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Section 382 Ownership Calculations

The benefit of the NOLs would be significantly reduced if the Company were to experience an “ownership change” as defined in Section 382. In order to determine whether an “ownership change” has occurred, the Company must compare the percentage of shares owned by each 5.0-percent shareholder immediately after the close of the testing date to the lowest percentage of shares owned by such 5.0-percent shareholder at any time during the testing period (which is generally a three year rolling period). An “ownership change” occurs if the aggregate increase in ownership by all such 5.0-percent shareholders exceeds 50 percentage points.

For example, if a single investor acquired more than 50% of the Company’s shares in a three-year period, an “ownership change” would occur. Similarly, if ten persons, none of whom owned shares, each acquired slightly over 5.0% of the Company’s shares within a three-year period (so that such persons owned, in the aggregate, more than 50%), an “ownership change” would occur.

In the event of an “ownership change,” the annual limit pursuant to Section 382 (the “382 Limitation”) is obtained by multiplying (i) the aggregate value of the Company’s outstanding equity immediately prior to the “ownership change” (reduced by certain capital contributions made during the immediately preceding two years and certain other items) by (ii) the federal long-term tax-exempt interest rate in effect for the month of the “ownership change.” In calculating the 382 Limitation, numerous special rules and limitations apply, including provisions dealing with “built-in gains and losses.” If the Company were to have taxable income in excess of the 382 Limitation following a Section 382 “ownership change,” it would not be able to offset tax on the excess income with the NOLs. Although any loss carryforwards not used as a result of any Section 382 Limitation would remain available to offset income in future years (again, subject to the Section 382 Limitation) until the NOLs expire, any subsequent “ownership change” could significantly defer the utilization of the loss carryforwards, accelerate payment of federal income tax and cause some of the NOLs to expire unused. Because the aggregate value of the Company’s outstanding shares and the federal long-term tax-exempt interest rate fluctuate, it is impossible to predict the Section 382 Limitation on the Company’s NOLs should an “ownership change” occur in the future. However, such limitation could be material.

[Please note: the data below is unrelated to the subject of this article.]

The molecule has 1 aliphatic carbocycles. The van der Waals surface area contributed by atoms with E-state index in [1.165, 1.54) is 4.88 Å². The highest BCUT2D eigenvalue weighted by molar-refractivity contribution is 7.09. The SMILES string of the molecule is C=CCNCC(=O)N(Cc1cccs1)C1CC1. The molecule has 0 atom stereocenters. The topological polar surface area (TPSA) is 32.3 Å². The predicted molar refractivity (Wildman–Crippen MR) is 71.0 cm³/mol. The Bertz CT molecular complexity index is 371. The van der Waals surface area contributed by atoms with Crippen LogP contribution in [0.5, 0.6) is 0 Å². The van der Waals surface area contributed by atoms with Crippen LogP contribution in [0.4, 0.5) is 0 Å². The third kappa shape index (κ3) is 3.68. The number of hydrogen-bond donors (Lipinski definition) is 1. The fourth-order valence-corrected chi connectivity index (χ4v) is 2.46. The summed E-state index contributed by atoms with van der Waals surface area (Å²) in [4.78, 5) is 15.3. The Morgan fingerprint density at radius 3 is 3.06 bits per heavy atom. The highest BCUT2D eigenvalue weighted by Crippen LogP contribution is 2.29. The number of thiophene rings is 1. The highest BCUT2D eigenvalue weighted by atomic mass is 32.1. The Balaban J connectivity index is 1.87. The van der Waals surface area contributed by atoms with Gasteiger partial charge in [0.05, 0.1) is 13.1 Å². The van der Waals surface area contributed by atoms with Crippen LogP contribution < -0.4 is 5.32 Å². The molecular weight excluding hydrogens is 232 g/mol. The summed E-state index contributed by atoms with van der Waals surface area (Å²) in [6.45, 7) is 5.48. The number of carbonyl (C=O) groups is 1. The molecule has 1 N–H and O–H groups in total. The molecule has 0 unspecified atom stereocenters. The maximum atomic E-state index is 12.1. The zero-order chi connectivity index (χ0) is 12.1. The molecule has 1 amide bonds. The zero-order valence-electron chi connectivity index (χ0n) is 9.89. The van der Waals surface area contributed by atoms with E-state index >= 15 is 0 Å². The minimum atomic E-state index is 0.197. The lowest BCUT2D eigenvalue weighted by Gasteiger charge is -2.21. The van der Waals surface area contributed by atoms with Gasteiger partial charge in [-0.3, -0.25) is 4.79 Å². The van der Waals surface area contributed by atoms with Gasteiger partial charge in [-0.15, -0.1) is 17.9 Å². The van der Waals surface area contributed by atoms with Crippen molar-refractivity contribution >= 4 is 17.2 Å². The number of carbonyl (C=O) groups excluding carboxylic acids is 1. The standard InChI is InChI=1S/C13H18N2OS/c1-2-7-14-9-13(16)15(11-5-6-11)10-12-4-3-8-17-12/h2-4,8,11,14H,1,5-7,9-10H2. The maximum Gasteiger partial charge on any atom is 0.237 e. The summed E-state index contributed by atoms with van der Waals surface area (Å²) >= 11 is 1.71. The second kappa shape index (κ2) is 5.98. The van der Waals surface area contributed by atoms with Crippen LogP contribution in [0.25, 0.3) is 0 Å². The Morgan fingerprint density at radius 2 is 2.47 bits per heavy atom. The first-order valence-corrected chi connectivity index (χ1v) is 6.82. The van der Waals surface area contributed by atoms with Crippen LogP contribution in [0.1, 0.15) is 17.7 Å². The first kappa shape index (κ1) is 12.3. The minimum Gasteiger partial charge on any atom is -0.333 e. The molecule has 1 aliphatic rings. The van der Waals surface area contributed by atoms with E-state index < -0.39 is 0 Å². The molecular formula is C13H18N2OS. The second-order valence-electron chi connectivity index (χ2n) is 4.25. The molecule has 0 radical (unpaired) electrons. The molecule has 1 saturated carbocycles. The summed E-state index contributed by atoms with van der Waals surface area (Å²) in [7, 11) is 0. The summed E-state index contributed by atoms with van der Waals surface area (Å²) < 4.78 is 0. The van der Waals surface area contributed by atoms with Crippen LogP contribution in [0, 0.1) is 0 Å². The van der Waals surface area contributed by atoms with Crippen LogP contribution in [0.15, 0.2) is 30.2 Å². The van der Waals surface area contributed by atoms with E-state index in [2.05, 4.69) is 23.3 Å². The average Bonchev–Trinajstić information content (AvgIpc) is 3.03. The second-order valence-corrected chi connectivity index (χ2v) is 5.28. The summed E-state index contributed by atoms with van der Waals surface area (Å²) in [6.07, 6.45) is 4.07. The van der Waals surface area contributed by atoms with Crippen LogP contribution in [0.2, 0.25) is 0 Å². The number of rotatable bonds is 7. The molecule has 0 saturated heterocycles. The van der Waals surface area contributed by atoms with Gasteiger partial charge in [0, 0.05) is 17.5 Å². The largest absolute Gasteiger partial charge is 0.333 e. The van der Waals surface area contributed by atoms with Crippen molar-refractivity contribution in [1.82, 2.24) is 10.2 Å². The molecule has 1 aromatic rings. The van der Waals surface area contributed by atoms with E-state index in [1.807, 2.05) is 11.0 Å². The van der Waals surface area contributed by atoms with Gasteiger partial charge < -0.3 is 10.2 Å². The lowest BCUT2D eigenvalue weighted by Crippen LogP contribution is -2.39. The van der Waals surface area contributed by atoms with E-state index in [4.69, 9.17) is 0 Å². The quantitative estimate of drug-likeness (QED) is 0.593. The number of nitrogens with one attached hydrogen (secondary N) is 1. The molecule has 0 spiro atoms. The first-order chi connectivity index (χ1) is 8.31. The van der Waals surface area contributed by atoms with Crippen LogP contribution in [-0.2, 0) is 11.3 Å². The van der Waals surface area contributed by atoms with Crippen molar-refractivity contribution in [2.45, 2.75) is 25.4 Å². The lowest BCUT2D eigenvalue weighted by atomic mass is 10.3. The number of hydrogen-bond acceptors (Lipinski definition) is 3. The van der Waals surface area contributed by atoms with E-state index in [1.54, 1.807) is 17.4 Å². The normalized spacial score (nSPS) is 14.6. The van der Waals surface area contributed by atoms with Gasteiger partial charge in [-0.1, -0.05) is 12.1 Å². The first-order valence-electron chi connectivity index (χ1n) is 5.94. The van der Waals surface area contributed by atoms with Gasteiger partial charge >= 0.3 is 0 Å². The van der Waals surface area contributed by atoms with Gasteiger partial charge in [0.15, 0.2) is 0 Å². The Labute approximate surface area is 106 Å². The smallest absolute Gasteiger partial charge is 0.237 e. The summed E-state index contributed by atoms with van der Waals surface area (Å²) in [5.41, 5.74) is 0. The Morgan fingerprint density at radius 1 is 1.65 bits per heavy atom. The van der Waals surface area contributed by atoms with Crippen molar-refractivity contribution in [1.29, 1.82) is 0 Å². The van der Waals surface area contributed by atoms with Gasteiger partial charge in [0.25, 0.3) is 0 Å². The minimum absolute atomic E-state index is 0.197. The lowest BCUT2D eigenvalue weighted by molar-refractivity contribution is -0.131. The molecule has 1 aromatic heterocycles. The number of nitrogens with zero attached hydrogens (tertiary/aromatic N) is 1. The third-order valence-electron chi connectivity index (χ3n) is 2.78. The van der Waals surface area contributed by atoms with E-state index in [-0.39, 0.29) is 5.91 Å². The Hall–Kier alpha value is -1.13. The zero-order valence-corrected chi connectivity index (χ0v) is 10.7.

In determining whether an “ownership change” has occurred, the rules of Section 382 are very complex, and are beyond the scope of this summary discussion. Some of the factors that must be considered in performing a Section 382 “ownership change” analysis include the following:

 

   

All holders who each own less than 5.0% of a company’s common shares are generally (but not always) collectively treated as a single 5.0-percent shareholder. Transactions in the public markets among shareholders who are not 5.0-percent shareholders are generally (but not always) treated as within this single 5.0-percent shareholder.

 

   

There are several rules regarding the aggregation and segregation of shareholders who otherwise do not qualify as 5.0-percent shareholders. Certain constructive ownership rules, which generally attribute ownership of shares owned by estates, trusts, corporations, partnerships or other entities to the ultimate indirect individual owner thereof, or to related individuals, are applied in determining the level of share ownership of a particular shareholder. Ownership of shares is generally attributed to both their ultimate beneficial owner as well as to “first-tier” and “higher-tier” entities, including trusts, corporations, partnerships or other entities.

 

   

Acquisitions by a person which cause that person to become a 5.0-percent shareholder generally result in a five percentage (or more) point change in ownership, regardless of the size of the final purchase that caused the threshold to be exceeded.